Pfizer vaccine price-hike represents 10,000% mark-up above cost

Pfizer vaccine price-hike represents 10,000% mark-up above cost

21 October 2022.

Campaigners accuse vaccine-maker of “daylight robbery”.

Responding to news that Pfizer will hike prices of its COVID-19 vaccine to $110-$130, Julia Kosgei, Policy Advisor to the People’s Vaccine Alliance, said:

“While health workers and the vulnerable continue to go unvaccinated in developing countries, Pfizer is shamelessly fleecing the public for ever-greater sums of money. This latest obscene price hike is truly a mask-off moment for one of the great profiteers of this pandemic.

“Experts have estimated that Pfizer’s vaccine costs just $1.18 per dose to make. Charging $130 per dose would represent a markup of more than ten thousand per cent. This is daylight robbery. Governments must not stand by while companies like Pfizer hold the world to ransom in a global pandemic.

“This isn’t just about vaccines. Right now, people in developing countries are dying without access to Paxlovid, an antiviral COVID-19 treatment for which Pfizer is charging hundreds of dollars per course. But there is a proposal at the World Trade Organization that would make it easier for poorer countries to produce generic doses. It’s time for governments to stand up to pandemic profiteers and support it.”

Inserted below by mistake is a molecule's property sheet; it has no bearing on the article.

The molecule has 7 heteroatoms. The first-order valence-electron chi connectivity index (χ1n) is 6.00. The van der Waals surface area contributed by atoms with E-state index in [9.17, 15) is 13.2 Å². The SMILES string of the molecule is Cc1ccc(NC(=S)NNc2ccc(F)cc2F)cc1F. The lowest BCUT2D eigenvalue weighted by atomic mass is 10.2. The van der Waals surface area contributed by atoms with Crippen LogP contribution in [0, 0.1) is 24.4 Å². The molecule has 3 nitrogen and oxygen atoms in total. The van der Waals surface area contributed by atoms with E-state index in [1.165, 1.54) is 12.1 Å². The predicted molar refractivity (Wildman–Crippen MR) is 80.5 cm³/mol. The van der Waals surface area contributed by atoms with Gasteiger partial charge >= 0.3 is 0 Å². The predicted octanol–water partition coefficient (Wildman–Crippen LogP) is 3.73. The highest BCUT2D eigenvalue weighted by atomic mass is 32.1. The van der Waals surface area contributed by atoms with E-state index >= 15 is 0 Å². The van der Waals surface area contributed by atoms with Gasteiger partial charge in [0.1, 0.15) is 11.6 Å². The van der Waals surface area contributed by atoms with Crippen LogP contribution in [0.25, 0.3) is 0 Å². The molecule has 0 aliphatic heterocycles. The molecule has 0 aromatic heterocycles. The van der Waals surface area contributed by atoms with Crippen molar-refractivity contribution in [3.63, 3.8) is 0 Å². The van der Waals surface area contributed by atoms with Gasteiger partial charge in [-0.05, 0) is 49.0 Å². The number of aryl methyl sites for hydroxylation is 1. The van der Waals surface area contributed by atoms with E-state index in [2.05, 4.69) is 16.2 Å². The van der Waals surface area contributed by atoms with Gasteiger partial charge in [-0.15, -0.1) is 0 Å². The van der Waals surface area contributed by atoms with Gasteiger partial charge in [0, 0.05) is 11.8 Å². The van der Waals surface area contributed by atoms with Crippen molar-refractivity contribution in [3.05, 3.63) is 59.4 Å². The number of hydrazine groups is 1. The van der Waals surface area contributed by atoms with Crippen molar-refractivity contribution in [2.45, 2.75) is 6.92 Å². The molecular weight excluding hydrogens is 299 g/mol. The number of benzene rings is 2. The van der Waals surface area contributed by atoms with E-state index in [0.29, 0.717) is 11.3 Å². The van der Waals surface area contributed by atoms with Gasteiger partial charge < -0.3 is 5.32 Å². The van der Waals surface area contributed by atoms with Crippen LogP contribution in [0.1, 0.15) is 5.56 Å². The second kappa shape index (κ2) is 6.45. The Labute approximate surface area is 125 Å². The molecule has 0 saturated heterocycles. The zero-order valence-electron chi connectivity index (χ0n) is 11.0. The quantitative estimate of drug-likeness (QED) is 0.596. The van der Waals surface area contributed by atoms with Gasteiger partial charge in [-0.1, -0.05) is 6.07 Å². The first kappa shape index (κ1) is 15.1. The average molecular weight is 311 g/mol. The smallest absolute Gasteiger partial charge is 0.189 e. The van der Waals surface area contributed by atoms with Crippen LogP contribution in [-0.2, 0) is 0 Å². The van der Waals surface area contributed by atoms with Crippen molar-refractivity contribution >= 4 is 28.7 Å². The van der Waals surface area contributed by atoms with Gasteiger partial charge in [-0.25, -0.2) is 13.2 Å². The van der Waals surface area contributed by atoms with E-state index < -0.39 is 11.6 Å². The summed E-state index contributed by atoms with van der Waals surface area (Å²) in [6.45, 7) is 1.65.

This reaction was issued in response to news that Pfizer expects to roughly quadruple the price of its COVID-19 vaccine to about $110 to $130 per dose after the United States government’s current purchase program expires:

Cost price estimates used in this release are based on Oxfam analysis of studies of mRNA production techniques, carried out by Public Citizen with engineers at Imperial College. Public Citizen and Imperial College’s analysis suggests that it could cost $9.4 billion to produce 8 billion doses of the Pfizer/BioNTech vaccine ―$1.18 per vaccine.

Two years ago, South Africa and India proposed a waiver of the Trade-Related Aspects of Intellectual Property Rights (TRIPS) agreement for medical technologies relevant to COVID-19, including vaccines, tests, and treatments. The waiver was supported by more than 100 low- and middle-income countries but was blocked by a small number of rich countries including the EU, UK, and Switzerland.

For more information, or to arrange an interview, please contact: [email protected]